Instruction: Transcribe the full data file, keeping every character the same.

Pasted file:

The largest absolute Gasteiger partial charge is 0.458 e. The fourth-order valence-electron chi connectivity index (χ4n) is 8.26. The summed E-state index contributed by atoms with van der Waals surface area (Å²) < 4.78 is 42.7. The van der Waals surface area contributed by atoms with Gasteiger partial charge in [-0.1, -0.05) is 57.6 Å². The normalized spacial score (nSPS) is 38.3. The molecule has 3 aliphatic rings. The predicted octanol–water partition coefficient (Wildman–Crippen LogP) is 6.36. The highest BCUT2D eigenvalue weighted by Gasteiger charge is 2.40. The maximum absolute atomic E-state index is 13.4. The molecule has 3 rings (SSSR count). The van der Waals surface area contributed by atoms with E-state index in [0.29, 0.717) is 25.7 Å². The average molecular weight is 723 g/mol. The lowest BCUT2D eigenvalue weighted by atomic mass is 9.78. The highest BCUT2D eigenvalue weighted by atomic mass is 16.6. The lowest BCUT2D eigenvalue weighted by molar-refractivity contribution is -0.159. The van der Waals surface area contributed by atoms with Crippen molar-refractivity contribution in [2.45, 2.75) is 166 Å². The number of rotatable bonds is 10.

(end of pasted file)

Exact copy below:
The largest absolute Gasteiger partial charge is 0.458 e. The fourth-order valence-electron chi connectivity index (χ4n) is 8.26. The summed E-state index contributed by atoms with van der Waals surface area (Å²) < 4.78 is 42.7. The van der Waals surface area contributed by atoms with Gasteiger partial charge in [-0.1, -0.05) is 57.6 Å². The normalized spacial score (nSPS) is 38.3. The molecule has 3 aliphatic rings. The predicted octanol–water partition coefficient (Wildman–Crippen LogP) is 6.36. The highest BCUT2D eigenvalue weighted by Gasteiger charge is 2.40. The maximum absolute atomic E-state index is 13.4. The molecule has 3 rings (SSSR count). The van der Waals surface area contributed by atoms with E-state index in [0.29, 0.717) is 25.7 Å². The average molecular weight is 723 g/mol. The lowest BCUT2D eigenvalue weighted by atomic mass is 9.78. The highest BCUT2D eigenvalue weighted by atomic mass is 16.6. The lowest BCUT2D eigenvalue weighted by molar-refractivity contribution is -0.159. The van der Waals surface area contributed by atoms with Crippen molar-refractivity contribution in [2.45, 2.75) is 166 Å². The number of rotatable bonds is 10.